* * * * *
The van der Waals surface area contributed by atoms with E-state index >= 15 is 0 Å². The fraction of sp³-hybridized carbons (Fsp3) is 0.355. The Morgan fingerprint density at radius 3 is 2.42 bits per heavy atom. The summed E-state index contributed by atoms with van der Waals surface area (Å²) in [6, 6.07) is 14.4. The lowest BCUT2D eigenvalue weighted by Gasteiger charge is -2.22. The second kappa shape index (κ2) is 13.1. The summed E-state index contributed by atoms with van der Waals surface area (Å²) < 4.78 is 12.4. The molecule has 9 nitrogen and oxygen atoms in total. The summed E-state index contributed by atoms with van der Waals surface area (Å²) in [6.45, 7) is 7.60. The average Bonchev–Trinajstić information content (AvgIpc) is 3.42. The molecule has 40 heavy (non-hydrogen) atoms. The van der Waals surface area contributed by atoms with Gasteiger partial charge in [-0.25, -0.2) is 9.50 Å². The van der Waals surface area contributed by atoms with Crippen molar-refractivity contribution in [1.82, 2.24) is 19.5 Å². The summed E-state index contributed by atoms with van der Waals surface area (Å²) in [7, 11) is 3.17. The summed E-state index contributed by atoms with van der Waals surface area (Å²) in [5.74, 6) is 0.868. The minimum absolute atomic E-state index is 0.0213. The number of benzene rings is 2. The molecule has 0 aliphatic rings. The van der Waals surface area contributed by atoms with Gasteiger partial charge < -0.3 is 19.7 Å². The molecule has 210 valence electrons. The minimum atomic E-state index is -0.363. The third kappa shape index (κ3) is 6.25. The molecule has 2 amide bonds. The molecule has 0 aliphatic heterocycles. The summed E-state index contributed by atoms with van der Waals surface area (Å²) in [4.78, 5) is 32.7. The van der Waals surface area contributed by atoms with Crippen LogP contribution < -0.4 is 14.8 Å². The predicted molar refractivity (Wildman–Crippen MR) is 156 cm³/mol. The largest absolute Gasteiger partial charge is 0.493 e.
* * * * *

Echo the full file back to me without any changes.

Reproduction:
The van der Waals surface area contributed by atoms with E-state index >= 15 is 0 Å². The fraction of sp³-hybridized carbons (Fsp3) is 0.355. The Morgan fingerprint density at radius 3 is 2.42 bits per heavy atom. The summed E-state index contributed by atoms with van der Waals surface area (Å²) in [6, 6.07) is 14.4. The lowest BCUT2D eigenvalue weighted by Gasteiger charge is -2.22. The second kappa shape index (κ2) is 13.1. The summed E-state index contributed by atoms with van der Waals surface area (Å²) < 4.78 is 12.4. The molecule has 9 nitrogen and oxygen atoms in total. The summed E-state index contributed by atoms with van der Waals surface area (Å²) in [6.45, 7) is 7.60. The average Bonchev–Trinajstić information content (AvgIpc) is 3.42. The molecule has 40 heavy (non-hydrogen) atoms. The van der Waals surface area contributed by atoms with Gasteiger partial charge in [-0.25, -0.2) is 9.50 Å². The van der Waals surface area contributed by atoms with Crippen molar-refractivity contribution in [1.82, 2.24) is 19.5 Å². The summed E-state index contributed by atoms with van der Waals surface area (Å²) in [7, 11) is 3.17. The summed E-state index contributed by atoms with van der Waals surface area (Å²) in [5.74, 6) is 0.868. The minimum absolute atomic E-state index is 0.0213. The number of benzene rings is 2. The molecule has 0 aliphatic rings. The van der Waals surface area contributed by atoms with Gasteiger partial charge < -0.3 is 19.7 Å². The molecule has 210 valence electrons. The minimum atomic E-state index is -0.363. The third kappa shape index (κ3) is 6.25. The molecule has 2 amide bonds. The molecule has 0 aliphatic heterocycles. The summed E-state index contributed by atoms with van der Waals surface area (Å²) in [4.78, 5) is 32.7. The van der Waals surface area contributed by atoms with Crippen LogP contribution < -0.4 is 14.8 Å². The predicted molar refractivity (Wildman–Crippen MR) is 156 cm³/mol. The largest absolute Gasteiger partial charge is 0.493 e.